44 ICs for substitutes and complements

45 Marginal rate of substitution (MRS)
= the rate telling if a consumption of one good is decreasing for some units how much the consumer must increase the consumption of rest good to stay on the same IC (to keep his/her utility). = the rate at which a consumer would be willing to trade off one good for another.

46 MRS How to count MRS: Let a consumer decreases the consumption of good Q´1 about 5 units (for instance from 12 to 7 units). If he increases the consumption of good Q´2 about 10 units (for instance from 4 to 14 units) and stay on the same indifferent curve the MRS is 10Q´2 to 5Q´1 = 5 Q´2 to 1 Q´1 . Generally: MRS = change of units of goods whose consumption is increasing to change of units of goods whose consumption is decreasing

47 Importance of MRS MRS tell us the relative price (from consumers point of view): how should be price of unit of one good in the units of different good. Example: If MRS is 5 Q´2 to 1 Q´1 then a consumer is willing to pay 5 Q´2 units of good per 1 unit of good Q´1 → the unit of the good Q´1 is for a consumer five times valuable than the unit of the good Q´2.

48 Importance of MRS The prices of goods are generally expressed in money. If the ratio of monetary prices differs from MRS it is convenient for consumer to buy the cheaper good. Example: MRS is 5 Q´2 to 1 Q´1 is five times valuable than . The good Q´1 must cost five time more than the good Q´2 so that a consumer would be indifferent (which good should buy). a) Let the price of 1 unit Q´2 is 2 CZK the price of 1 unit Q´1 is 10 CZK. At this case a consumer will be indifferent. b) Let the price of 1 unit Q´2 is 2 CZK the price of 1 unit Q´1 is 20 CZK ( is 10 times expensive than ). At this case it is more convenient for consumer to buy 5 units Q´2 than 1 unit of Q´1. c) Let the price of 1 unit Q´2 is 2 CZK the price of 1 unit Q´1 is 6 CZK ( is 6 times expensive than ). At this case it is more convenient for consumer to buy 1 units Q´1 than 5 units of Q´2.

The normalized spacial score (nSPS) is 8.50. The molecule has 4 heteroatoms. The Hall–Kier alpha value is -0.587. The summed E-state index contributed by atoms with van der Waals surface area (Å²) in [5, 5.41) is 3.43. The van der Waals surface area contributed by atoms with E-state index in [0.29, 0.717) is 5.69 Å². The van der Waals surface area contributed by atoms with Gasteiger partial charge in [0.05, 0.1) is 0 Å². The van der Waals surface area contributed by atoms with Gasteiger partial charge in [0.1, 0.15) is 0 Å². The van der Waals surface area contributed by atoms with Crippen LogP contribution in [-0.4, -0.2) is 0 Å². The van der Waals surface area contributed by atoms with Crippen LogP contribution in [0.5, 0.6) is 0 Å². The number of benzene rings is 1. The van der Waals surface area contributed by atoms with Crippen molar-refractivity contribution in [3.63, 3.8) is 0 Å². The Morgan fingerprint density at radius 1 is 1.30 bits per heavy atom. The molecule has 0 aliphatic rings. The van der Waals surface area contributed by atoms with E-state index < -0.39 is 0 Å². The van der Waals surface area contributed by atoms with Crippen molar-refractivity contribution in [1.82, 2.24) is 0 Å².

49 Importance of MRS MRS can be count at each point of IC as a slope of tangent at this point. IF IC has it standard shape the MRS is different at each points. MRS tells a consumer´s willingness to pay (how many units of remaining good is consumer willing for the good (s)he gives up). From MRS we can derive marginal benefit curve.

50 Edgeworth´s box

51 Arthur C. Pigou (1877 – 1959)

52 Basic facts Marshall successor at Cambridge University.
Main topic: welfare economic (publications „Economics of Welfare“ 1920, „A Study in Public Finance“, 1928). He believed that the redistribution in favor of low income groups increase the sum of utility in society. However admitted that such transfer could reduce the total income of society and thereby weaken the economic basis for redistribution. Trade-off: economic efficiency versus distributive justice.